8. “You’d really think they’d pass these out on the San Diego side, and there was quite the bottleneck as everyone filled out their forms.” I doubt that anyone is going to pass out Mexican government forms on the US side. I mean, if you allow that, soon there’ll be blue UN tanks rolling through your town, taking away your freedoms. (But stationing US agents on foreign soil is perfectly OK.)

    Walking across to Tijuana at ground level, there is no immigration and no forms to fill out. So it’s kind of confusing that there are forms to fill out when walking across the bridge. I’ve never proceeded further into Mexico after walking across, but I believe there is immigration somewhere beyond Tijuana as you leave the border zone.

    PS When he builds a wall, will it slice through this bridge?

  9. On a busy holiday weekend, when the border crossing at Tijuana has a 4-5 hour wait, is there anything stopping somebody from getting to the arrivals area at TIJ and buying a one-way CBX ticket?

    Also, my understanding of the immigration cards (from my experience driving deep into Baja) is that they are unnecessary until you reach a certain distance from the border. Once you cross that threshold, you are expected to have one and can be asked to present it at any point and subject to fine if you don’t. Just as the immigration folks don’t stamp a card as you enter Mexico by road, they must not stamp it as you use the CBX. (But you’d better have it on your person at all times)

  10. @ Chuck Lesker @ Chris S. — You can only use the CBX if you have a boarding pass for a flight that day to/from Tijuana. So by definition, you wouldn’t be staying within the border zone.

    We definitely received stamped cards, and it was otherwise treated like an air crossing, not a land border.

  11. I hope you picked up a bunch of extra entry cards, as you could fill these in at home before your next trip.

  12. 1. Do you buy the bridge ticket from the airline or another vendor and is there a discount for paying in advance? How much did the bridge cost?

    2. Did you pay the visa tax at a bank inside Mexico to validate your tourist card? Or does the bridge fee include the visa tax? It’s about $20 and the airlines pay it for you, unless you cross the border over land. If you never turned your card in, I guess there’s no enforcement. When you leave by air they require you to turn in the card.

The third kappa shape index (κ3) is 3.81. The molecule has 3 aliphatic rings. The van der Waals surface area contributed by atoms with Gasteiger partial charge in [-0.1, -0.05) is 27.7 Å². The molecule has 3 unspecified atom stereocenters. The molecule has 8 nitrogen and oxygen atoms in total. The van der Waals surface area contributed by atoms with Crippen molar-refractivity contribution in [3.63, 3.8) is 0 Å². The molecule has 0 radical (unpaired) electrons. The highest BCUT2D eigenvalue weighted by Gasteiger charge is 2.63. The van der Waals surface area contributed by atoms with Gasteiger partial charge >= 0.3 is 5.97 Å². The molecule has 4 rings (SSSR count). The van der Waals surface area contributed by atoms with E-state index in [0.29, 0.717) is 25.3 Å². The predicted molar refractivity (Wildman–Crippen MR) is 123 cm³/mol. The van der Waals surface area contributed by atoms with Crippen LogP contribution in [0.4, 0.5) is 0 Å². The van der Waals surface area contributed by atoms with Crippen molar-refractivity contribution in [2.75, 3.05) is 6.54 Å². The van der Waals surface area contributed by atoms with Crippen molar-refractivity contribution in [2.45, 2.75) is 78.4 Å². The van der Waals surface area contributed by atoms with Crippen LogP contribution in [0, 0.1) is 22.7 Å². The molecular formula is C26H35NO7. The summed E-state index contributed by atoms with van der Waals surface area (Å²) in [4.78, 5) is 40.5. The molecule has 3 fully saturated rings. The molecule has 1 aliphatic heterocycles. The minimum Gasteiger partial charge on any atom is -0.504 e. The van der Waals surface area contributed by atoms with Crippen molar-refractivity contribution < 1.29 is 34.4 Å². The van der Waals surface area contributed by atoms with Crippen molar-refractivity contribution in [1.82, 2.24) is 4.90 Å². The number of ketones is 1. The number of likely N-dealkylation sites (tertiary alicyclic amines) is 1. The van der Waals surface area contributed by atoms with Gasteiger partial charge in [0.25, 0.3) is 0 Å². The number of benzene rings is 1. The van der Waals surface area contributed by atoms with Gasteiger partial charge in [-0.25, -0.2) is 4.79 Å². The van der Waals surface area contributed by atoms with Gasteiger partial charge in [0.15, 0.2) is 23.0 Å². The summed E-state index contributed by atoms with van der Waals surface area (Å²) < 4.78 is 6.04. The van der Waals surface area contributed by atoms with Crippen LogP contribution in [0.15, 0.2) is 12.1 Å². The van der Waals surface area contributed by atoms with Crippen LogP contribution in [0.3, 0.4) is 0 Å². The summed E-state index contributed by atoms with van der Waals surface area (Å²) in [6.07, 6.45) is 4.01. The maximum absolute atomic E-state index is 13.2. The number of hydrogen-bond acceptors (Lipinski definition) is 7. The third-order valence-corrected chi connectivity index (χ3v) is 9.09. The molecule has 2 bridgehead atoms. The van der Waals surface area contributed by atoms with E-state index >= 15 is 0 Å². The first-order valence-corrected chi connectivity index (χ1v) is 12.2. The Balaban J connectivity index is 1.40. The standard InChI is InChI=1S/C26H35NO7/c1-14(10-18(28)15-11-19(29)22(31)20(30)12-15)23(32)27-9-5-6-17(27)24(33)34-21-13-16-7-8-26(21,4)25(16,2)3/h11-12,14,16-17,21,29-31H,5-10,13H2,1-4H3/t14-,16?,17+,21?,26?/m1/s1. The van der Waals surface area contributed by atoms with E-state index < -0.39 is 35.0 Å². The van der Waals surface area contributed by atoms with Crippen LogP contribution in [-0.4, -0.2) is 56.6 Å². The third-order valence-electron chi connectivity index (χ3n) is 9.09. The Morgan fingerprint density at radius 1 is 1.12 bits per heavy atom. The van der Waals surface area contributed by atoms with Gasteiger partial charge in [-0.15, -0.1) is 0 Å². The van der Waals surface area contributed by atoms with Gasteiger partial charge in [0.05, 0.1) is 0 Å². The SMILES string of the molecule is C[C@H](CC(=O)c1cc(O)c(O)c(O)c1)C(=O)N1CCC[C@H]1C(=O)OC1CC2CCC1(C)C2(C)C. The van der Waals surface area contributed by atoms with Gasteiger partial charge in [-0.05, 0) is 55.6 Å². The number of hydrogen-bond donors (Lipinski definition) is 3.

13. @ Owen — 1) We bought them from the airline. I think you save $2 each way by booking in advance. I have a few more details about the logistics in this post: http://onemileatatime.boardingarea.com/2015/12/09/cross-border-xpress-tijuana/

    2) I guess it was included in our airline tickets? We were never asked to pay a supplement. I still don’t understand why we never had the opportunity to turn in our cards. We took a domestic flight, of course, but it seems there should have been a Mexican border control officer before we took the escalator up to the bridge. The CBX technically counts as an air crossing in that way, I believe.

  14. @ R — You need one to use the facility. Otherwise you’d need to enter Mexico at a land crossing and drive to the Tijuana Airport.

  15. @ Tiffany – I figured as much, but still don’t see what the actual point of it is. Thanks for the review of this. Was reading about it the other day and was curious about how it works.

  16. I think this sentence is missing something:
    “There weren’t many people there on a Thursday morning, but I can definitely see parking being an opportunity as the CBX gets more popular.”
    Did you mean something else? Is there valet parking? Is there not enough parking?

  17. I actually flew through Tijuana a couple of weeks back and instead of flying AA I flew direct on Volaris. The advantage of flying Mexico domestically is you aren’t paying for the international fees on the ticket. All of the flights I looked at from AA or United were $500+ round trip and most of them closer to $700-$800.

    I flew Volaris round trip including paying for exit row $12 each way and the Cross Border Xpress with my flight at $12 each way for $240.

    As I do not live in San Diego, I drove down and parked at the facility. Its $15 a day there and if you cross over into another 24 hour segment they charge you another $15. Next time I fly out of Tijuana, I will park somewhere else and Uber over. $15 a day is way too much for parking there.

    Once you enter the facility they have some counters for the airlines and then the ticketing agent who takes your ticket. If you pre-paid you can take your boarding pass to the counter and they give you the ticket.

    I walked across the border and once you cross into the Mexican side you need to fill out a visa card if you don’t have one. When you go into the Tijuana airport they charge you for these. Because my trip was 3 days they didn’t charge me. Score for me.

    On the return trip, once inside baggage at TIJ there is a line to buy the return ticket. I showed my receipt to a lady managing the line and she handed me a return ticket.

    There actually is a global entry line on the US side. There was no one in it and I got waved through pretty quick.

    The experience was really easy and I’d totally use this again as crossing at San Ysidro where I crossed before is a hassle with the walk across and the taxis.

  18. Hey Tiffany, I travel between the US and Mexico several times a year, and up until recently they only gave the entry cards when flying into Mexico from another country, but now they’re making everyone do them. I cross by foot all the time into Tijuana and they have been handing them out, but I never have a chance to turn in the other part. They only collect them if you are departing on an international flight from Mexico, so don’t worry, you won’t be on any watch list or anything!

  19. @R

    Point of ticket? Think toll road here, tickets pays for ongoing maintenance and operations and probably also for capital cost from building the facility in the first place